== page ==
Finally we come to Ekstasis for string sextet (the Piatti Quartet with David Cohen and Sara Roberts, so two each of violins, violas and cellos), which was commissioned by the Richard Thomas Foundation who supported the production of the disc. Higgins describes the work thus, “Ekstasis explores the ways in which humans endeavour to attain states of ecstasy, lose control and transcend ‘the self’.” The ways are many and various. ‘Palms rise to the universe’ refers to a Rhianna/Sia song that talks about the use of the drug MDMA. ‘Sweat’ is inspired by a Nan Goldin image of two men making love. ‘We turn to the gods and are torn apart’ is inspired by Bacchic cults with the title coming from Robert Robertson’s recent translation of Euripides’ The Bacchae. ‘Meditation’ us just that, whilst the final movement ‘This he plunged into my heart’ takes us into the fascinatingly intense and personal religious fervour of St Teresa of Avila.
‘Palms rise to the universe’ begins with an intense, dissonant chord yet within this there is all sorts of movement, it is not static. Gradually the music unwinds, we can’t sustain that level of intensity for long, and fragments of melody appear, yet throughout the movement (which lasts a little over five minutes) the powerful intensity keeps returning, and my notes when listening commented ’20 different ways with intense textures’, yet the music never palls, Higgins remains in stunning control of his material. ‘Sweat’ is darker and with more mobile texture, yet it concentrates down to a powerful unison, the idea of two becoming one and through the movement there are strong gestures indeed. The Bacchic cult is all vivid pizzicato, fast, busy and energetic. ‘Meditation’ is naturally sustained with close harmonies and a rather comforting melody that circles round and round, the depth of the music growing. Finally St Teresa and her image of an angel plunging a divine spear into her breast. The music here is quietly sustained, with a sense of long-breathed intensity with sudden rush at the end. Terrific.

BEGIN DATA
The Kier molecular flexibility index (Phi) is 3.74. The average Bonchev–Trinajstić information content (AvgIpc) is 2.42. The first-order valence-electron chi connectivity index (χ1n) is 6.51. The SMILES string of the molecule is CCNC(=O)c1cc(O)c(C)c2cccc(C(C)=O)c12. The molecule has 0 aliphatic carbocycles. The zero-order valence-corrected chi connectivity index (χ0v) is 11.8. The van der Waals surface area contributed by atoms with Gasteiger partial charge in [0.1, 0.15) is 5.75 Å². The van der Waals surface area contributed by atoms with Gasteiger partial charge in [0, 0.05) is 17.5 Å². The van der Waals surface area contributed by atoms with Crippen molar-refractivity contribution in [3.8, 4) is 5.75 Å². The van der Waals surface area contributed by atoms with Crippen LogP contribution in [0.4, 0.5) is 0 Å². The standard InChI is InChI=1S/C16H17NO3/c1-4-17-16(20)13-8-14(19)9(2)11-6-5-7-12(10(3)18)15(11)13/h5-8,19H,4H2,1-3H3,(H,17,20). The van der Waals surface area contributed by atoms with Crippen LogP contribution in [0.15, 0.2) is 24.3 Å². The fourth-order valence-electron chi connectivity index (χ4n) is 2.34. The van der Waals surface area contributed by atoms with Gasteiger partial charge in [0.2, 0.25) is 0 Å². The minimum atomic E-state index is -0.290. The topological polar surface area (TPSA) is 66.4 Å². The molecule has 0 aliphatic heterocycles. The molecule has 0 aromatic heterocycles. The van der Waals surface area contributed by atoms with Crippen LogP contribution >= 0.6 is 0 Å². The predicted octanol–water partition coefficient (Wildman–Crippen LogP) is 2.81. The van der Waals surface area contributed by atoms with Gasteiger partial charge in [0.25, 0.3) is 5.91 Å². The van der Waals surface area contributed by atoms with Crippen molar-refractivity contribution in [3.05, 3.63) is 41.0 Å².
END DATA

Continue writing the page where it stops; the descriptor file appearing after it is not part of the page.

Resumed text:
The music of the sextet is full of remarkable moments and striking incident. Throughout, Higgins is in terrific control of his forces, using the six strings to create some magical and intriguing moments.
Gavin Higgins (born 1983) – Gursky Landscapes for string quintet (2015-18) [23:45]
Gavin Higgins – Ruins of Detroit for piano trio (2014) [13:10]
Gavin Higgins – Seven Welsh Folk Songs for solo violin (2020-21) [15:06]
Gavin Higgins – Ekstasis for string sextet (2019) [22:18]
Piatti Quartet (Michael Trainor, Zara Benyounes, Tetsuumi Nagata, Jessie Ann Richardson)
Fidelio Trio (Darragh Morgan, violin, Tim Gill, cello, Mary Dullea, piano)
David Cohen (cello)
Thomas Gould (violin)
Sara Roberts (viola)
Recorded 25-29 November 2020, Wyastone Concert Hall, Monmouth, 15 June 2021, All Saints East Finchley
RFT CLASSICAL / NIMBUS ALLIANCE NI6421 1CD [74.25]